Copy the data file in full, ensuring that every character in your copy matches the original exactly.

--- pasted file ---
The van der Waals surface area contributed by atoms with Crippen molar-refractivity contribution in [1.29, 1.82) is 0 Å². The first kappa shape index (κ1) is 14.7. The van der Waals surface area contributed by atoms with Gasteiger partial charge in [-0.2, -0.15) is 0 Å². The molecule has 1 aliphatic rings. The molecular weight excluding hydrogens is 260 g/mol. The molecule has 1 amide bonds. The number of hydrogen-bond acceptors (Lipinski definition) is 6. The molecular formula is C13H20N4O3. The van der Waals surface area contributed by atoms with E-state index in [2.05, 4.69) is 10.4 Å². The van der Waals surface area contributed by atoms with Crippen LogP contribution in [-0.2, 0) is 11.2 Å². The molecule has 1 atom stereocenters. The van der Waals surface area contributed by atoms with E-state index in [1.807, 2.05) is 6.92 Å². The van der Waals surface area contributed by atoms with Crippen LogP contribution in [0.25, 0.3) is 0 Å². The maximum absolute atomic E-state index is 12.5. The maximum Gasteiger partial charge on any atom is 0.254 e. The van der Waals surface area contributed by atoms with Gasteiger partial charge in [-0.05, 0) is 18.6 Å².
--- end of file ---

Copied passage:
The van der Waals surface area contributed by atoms with Crippen molar-refractivity contribution in [1.29, 1.82) is 0 Å². The first kappa shape index (κ1) is 14.7. The van der Waals surface area contributed by atoms with Gasteiger partial charge in [-0.2, -0.15) is 0 Å². The molecule has 1 aliphatic rings. The molecular weight excluding hydrogens is 260 g/mol. The molecule has 1 amide bonds. The number of hydrogen-bond acceptors (Lipinski definition) is 6. The molecular formula is C13H20N4O3. The van der Waals surface area contributed by atoms with E-state index in [2.05, 4.69) is 10.4 Å². The van der Waals surface area contributed by atoms with Crippen LogP contribution in [-0.2, 0) is 11.2 Å². The molecule has 1 atom stereocenters. The van der Waals surface area contributed by atoms with E-state index in [1.807, 2.05) is 6.92 Å². The van der Waals surface area contributed by atoms with Crippen LogP contribution in [0.25, 0.3) is 0 Å². The maximum absolute atomic E-state index is 12.5. The maximum Gasteiger partial charge on any atom is 0.254 e. The van der Waals surface area contributed by atoms with Gasteiger partial charge in [-0.05, 0) is 18.6 Å².